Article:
I think it's important to respect animals, but only at the same level I try to respect anything living, ie it shouldn't be killed if it doesn't need to be. If I'm hungry though, something lower on the food chain is gonna die. When it does, I hope it has a quick death and that as little as possible goes to waste, but that's about the full extent of my caring. When that vat grown meat has been proven safe and they can engineer it to taste as good as premium grass-fed cattle I'll switch to that.

    Pets are a different story. I don't think it's respect so much as that instead of being useful or tasty, some animals are cute and entertaining. You care for an inferior being, and it provides you with amusement or companionship in return.

    If I really respect an animal, it's probably because it can kill or seriously injure me (not that I hang out around any of those much). I respect that and will generally stay the hell away from them.
    Robokku     Sat, May 10, 2008  Permanent link
    This is a good topic to raise! I think it has much to do with the Branding the Species and Great Enhancement Debate projects. A note on the pig example in the post, though: If a human chooses not to eat another human, even though he has the ability to, is that showing respect? It goes some way in that direction, I think. So that hasn't convinced me about pigs...

    I really like meika's idea that we can respect people by respecting animals, in many cases. However, I'm not sure I can see your point, Paranoid Mystic:

    If "cells" are to sacrifice their selfish interests for the sake of group benefit, there is still a degree of selection involved - and so a degree of interference, regardless of what Star Trek taught you. Some cells should promote themselves: if every one gave up its most immediate drives then none would produce any benefit to itself or any other. That's plain to see in your model. You seem to recognise that cells have different roles within the groups they form: if something is "weathering the beatings on the external of the new body", then it is for the sake of the others' thriving. If we all say, "I want you to thrive", at the expense of thriving, then we will all be disappointed.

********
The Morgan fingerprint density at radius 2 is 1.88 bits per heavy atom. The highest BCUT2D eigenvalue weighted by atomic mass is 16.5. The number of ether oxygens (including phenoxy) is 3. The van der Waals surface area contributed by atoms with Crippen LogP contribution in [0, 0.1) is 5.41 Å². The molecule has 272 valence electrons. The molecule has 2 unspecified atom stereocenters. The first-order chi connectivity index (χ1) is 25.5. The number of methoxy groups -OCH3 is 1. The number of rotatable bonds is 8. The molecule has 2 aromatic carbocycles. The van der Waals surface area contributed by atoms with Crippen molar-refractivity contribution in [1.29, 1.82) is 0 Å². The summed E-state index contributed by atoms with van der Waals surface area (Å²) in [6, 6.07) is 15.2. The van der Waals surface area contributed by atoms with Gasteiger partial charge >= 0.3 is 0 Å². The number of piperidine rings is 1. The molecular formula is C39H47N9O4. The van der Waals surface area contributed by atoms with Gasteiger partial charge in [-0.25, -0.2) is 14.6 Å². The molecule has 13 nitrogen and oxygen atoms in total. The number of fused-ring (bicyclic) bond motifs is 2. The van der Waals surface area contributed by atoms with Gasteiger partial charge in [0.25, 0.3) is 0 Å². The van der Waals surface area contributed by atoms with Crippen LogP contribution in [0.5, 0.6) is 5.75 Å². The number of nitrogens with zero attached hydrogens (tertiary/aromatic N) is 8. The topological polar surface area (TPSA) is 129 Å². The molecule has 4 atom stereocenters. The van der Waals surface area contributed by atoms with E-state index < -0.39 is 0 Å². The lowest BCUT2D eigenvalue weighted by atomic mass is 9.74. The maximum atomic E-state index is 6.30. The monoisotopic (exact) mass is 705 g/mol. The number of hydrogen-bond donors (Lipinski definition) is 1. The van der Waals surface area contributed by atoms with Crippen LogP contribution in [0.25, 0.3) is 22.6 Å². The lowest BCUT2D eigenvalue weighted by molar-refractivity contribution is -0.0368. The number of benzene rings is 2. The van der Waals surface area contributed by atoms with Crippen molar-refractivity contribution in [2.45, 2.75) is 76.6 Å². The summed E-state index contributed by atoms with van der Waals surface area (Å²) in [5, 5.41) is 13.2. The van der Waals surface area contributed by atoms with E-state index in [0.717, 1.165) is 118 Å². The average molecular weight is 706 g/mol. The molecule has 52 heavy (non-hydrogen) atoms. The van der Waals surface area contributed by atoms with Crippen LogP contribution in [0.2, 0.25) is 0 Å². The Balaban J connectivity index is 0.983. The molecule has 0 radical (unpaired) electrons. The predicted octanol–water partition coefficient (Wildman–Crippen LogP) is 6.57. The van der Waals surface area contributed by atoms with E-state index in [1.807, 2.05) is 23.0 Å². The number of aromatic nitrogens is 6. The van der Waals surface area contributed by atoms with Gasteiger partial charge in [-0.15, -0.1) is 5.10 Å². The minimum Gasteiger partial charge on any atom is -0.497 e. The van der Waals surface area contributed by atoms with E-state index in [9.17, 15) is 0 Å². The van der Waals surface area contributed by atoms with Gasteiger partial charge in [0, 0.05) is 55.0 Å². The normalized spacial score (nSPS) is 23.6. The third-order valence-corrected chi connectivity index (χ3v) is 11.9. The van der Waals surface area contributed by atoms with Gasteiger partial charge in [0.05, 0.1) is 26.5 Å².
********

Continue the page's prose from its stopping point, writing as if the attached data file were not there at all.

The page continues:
Your model also requires that the body has boundaries. The model therefore has exclusion and segregation built into it. Since it seems everyone agrees that there are these limits to the "body" (I suppose the "body" in your metaphor is meant to go at least as far as a society, and maybe to an ecosystem...?), the question raised by this post is, very roughly, Where are the limits? After meat, but before vegetables? Why? That's the point at which it starts to get interesting, and after which I can't see what you want to say.
    Spaceweaver     Tue, May 13, 2008  Permanent link
    Respect to other species starts with being mindful to their existence as beings.

    I do not think all species deserve the same measure of respect. A bacteria, a worm, a dog, a human, show different capacities of interactivity, intelligence and perhaps experience. Not all life forms are born equal.

    I think respecting something, another individual or another animal, is first and foremost an important perhaps the most important way of self description. What we respect and how we respect (i.e. the behaviors that are chosen as manifest of respect), reflect who we are.

    To respect to other species one should leave behind an anthropocentric perspective on life, and approach an interconnected interactive view of all life.
    hunter     Tue, May 13, 2008  Permanent link
    Maybe schools should put more emphasis on the fact that early humans and neanderthals actually lived at the same time at some point. That would make people aware of the fact that there can be more than one highly intelligent species on a single planet. Humans would probably find it easier to respect a species on a similar intelectual level and the term "respect" might take a braoder meaning. It would then be easier to respect other animals as well.